- Sector: Manufacturing & Engineering
- Region: Yorkshire and the Humber
- Revenue: £50m to £75m
- Website: www.pressuretechnologies.co.uk
All systems go
Pressure Technologies is an AIM quoted designer and manufacturer of high-pressure systems serving the global energy, defence and industrial gases markets. As it has expanded, it has developed specialist engineering businesses and a global presence in the alternative energy sector. It makes high-pressure systems for the containment and control of liquids and gases.
John Hayward, CEO, says the opportunity to enter the alternative energy market back in 2008 proved a turning point.
“The prolonged downturn in oil and gas has been challenging, but our business has been protected by the acquisitions we have made over the past five years”
John Hayward, CEO, Pressure Technologies
“We entered an agreement with the world leading biogas upgrading company, Greenlane Biogas, which was significant because it gave us a foothold in a potentially very exciting market, albeit we were limited to the UK,” he says.
“This position gave us the opportunity to acquire Greenlane in 2014, making us a world leader in the field. Alternative energy is expected to account for 25% of our 2015 revenues.”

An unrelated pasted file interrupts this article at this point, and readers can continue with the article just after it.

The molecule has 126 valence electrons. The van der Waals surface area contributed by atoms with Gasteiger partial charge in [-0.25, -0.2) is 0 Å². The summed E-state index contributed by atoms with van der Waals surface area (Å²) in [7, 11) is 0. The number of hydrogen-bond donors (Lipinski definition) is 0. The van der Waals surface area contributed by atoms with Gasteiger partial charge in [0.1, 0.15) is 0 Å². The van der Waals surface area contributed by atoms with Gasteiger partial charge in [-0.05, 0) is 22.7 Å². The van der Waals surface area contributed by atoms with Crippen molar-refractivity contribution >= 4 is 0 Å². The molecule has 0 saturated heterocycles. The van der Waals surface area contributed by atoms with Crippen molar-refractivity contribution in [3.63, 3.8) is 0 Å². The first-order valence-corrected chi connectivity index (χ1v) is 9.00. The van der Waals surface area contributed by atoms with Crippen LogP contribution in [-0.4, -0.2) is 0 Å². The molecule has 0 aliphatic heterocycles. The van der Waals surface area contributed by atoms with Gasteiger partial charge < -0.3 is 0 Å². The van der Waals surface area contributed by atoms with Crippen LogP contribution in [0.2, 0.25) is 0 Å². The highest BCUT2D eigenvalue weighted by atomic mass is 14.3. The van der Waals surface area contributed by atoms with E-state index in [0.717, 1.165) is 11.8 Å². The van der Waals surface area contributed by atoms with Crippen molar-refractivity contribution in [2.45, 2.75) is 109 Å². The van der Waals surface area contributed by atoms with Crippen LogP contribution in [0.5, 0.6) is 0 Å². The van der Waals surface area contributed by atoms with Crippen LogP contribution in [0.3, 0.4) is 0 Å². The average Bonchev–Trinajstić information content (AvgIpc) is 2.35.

However, the energy and commodities industries are highly sensitive to economic cycles, so the company has had to contend with some shaky financial conditions.
“Our business operates in a highly cyclical market, and we originally brought the company to AIM in 2007 to provide access to funds, to help diversify earnings and help smooth out some of the profit bumps associated with the cyclical oil and gas market,” says John.
“Although the recent prolonged downturn in our main oil and gas market has been challenging, our business has been protected by the acquisitions we have made over the past five years.”
25% – The proportion of Pressure Technologies’ revenues accounted for by alternative energy
As for the next five years, John has plans to diversify the group further to safeguard its earnings.
“We expect this diversification to come through organic development of new products and services, in addition to some acquisitions,” he says. “The biggest challenge, and therefore opportunity, will be to provide a product with a low cost of ownership, as customers increasingly look for the best value and not the lowest price.”